These two frameworks look incommensurable and they sure seemed to be such in the meetings. Note it will not do much good to cherry pick a claim and ask whether it is true or cherry pick a word and ask what it “really” means. This is so because each claim and each key word is inextricably linked to many of the other claims and words in the framework. It is not surprising that the professors felt the teachers were hiding things or even lying and the teachers felt the professors looked down on them and attributed racism to them.
Note what might happen if people saw the value of a critical discussion comparing both frameworks in their entirety, with the goal not to convince each other or settle a given claim or word meaning. The goal would be for each party to come to a better understanding of their own framework, learn better ways to argue for it and explicate what it means, face new questions, and discover where their framework might not be working well for their own purposes, values, and their own good and the good of others. In the end, we would settle not for agreed upon “truth” or conversion, but for the possibility that new or transformed frameworks will gradually evolve in the course of critical discussions based on good will and a shared journey that is tropic to truth, but not likely to reach any definitive, once and for all certainties.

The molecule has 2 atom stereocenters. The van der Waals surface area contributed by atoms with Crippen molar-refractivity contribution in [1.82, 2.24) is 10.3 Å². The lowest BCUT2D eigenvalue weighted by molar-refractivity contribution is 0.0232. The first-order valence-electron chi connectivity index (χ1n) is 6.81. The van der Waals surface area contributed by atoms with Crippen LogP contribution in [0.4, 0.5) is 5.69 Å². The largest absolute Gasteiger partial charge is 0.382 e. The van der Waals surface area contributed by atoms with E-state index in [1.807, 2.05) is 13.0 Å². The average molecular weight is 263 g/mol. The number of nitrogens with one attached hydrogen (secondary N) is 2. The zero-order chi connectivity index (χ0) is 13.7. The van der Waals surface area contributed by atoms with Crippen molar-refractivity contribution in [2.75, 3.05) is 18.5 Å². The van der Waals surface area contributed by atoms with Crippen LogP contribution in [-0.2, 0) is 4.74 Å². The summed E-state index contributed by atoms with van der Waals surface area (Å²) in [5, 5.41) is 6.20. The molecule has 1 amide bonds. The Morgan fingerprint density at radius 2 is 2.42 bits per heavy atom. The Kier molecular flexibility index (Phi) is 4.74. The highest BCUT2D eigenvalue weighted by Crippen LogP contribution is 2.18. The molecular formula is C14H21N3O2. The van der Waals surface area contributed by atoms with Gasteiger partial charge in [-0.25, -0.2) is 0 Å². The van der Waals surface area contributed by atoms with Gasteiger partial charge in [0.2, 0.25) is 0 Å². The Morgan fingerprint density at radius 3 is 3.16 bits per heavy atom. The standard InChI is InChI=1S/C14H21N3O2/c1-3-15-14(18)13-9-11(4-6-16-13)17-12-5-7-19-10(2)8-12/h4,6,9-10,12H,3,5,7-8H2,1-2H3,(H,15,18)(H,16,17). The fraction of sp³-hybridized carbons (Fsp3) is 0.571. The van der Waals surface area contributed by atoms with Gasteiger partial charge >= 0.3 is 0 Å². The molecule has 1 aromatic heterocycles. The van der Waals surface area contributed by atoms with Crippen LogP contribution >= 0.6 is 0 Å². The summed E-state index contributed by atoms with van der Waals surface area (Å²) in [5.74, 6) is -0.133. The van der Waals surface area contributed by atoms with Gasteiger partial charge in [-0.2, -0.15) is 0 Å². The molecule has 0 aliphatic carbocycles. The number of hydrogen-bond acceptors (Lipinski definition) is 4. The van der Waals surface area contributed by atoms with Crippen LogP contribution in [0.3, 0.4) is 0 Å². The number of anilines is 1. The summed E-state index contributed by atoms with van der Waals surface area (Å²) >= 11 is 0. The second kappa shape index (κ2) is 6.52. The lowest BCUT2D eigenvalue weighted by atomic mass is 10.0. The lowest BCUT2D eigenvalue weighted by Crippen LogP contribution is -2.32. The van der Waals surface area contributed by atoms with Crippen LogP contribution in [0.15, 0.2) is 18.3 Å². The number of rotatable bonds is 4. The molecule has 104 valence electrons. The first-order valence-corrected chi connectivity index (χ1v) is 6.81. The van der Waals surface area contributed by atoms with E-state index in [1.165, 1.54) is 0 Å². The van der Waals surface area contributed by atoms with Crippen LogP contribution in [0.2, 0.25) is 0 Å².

Such a critical discussion would require people to seek to express, and get better at expressing, and even defending their frameworks. Like science at its best, participants in such a critical discussion will hope that by comparing, contrasting and defending their frameworks within the context of shared data, evidence, and experiences in the world they will gradually converge on deeper, more moral, better, and truer frameworks. Even if they never converge each will have deepened their own understandings and long-term, life-long search for truth
I have said several times that what is required for such critical discussions is good will. But now we reach our final question: What could possibly be the source of good will in our politically, socially, religiously, culturally, and ideologically fractured country and world? To that question we turn next.